We're not only witnessing the evolution of the web analytics industry. Through online process analysis and optimization, we are actors of the transformations that are changing the way business is being conducted online, and off line.

Friday, October 26, 2007

Web Analytics Quebec got a Facebook group

As much as I hate Facebook for its obvious failures in the area of usability and some very anoying features, I'm giving a try at creating a Facebook group dedicated to the local web analytics community in the province of Quebec, Canada.

So if you live in Quebec and you are a practitioner in web analytics, a PPC or SEO specialist, an ebusiness strategist or manager, a designer, a web developer or just interested in the field of web analytics and online business optimization, this is the place!

Facebook Group: Web Analytics Quebec

Thursday, October 25, 2007

Competing on analytics and business optimization

Another big news today: Omniture acquires Visual Sciences.

While Omniture tagline is "The leader in online business optimization" and VisualSciences's one is "Real time analytics", the press release headline sports:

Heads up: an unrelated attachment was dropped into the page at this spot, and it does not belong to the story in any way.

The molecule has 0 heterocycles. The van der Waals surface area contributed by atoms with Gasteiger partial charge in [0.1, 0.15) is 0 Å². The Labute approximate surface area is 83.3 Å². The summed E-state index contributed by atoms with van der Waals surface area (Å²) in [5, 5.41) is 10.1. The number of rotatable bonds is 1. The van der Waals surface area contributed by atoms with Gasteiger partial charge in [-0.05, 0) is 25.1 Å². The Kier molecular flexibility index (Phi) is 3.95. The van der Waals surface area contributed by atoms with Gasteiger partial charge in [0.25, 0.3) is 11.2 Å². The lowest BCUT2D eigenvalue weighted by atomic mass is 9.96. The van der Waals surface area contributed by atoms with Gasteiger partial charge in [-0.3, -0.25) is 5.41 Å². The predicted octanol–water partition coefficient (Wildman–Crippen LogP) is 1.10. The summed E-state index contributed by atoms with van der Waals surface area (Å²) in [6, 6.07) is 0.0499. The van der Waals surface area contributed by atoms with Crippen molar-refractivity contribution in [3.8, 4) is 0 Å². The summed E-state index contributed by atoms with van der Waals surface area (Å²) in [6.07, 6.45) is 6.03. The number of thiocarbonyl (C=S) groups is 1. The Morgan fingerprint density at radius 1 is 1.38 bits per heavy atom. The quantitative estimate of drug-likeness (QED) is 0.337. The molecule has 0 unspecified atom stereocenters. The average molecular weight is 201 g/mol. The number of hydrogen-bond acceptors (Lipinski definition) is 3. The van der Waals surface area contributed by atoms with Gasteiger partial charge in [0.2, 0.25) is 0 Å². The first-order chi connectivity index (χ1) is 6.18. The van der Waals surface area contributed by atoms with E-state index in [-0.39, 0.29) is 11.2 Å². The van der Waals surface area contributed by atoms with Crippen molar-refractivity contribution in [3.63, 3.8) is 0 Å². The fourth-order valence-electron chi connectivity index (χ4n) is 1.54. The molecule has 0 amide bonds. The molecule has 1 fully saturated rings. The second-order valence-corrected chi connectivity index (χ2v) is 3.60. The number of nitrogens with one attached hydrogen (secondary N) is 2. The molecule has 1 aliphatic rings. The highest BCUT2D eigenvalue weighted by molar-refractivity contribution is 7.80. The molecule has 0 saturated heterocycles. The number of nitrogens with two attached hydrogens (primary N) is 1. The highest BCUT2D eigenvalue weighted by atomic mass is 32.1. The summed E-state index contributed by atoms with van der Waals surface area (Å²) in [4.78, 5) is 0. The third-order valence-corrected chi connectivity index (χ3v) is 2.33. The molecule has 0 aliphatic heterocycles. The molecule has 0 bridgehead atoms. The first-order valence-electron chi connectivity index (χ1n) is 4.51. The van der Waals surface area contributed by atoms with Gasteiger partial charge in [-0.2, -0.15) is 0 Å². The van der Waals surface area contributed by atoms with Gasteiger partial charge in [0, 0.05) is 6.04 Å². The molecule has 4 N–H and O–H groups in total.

"Combined Company Dramatically Accelerates Development and Delivery of Industry-Defining Business Optimization Platform"
We're slowly but surely getting away from "web analytics" and "online optimization" and elevating the bar to "business optimization" and "competing on analytics". Just like ebusiness buzz is fading to become pure "business", web analytics is maturing to analytics.

Some people at my current job didn't catch my move to go freelance in web analytics. What they obviously fail to understand is that web analytics is just an excuse to get in the field of analytics (without the "e") and business optimization.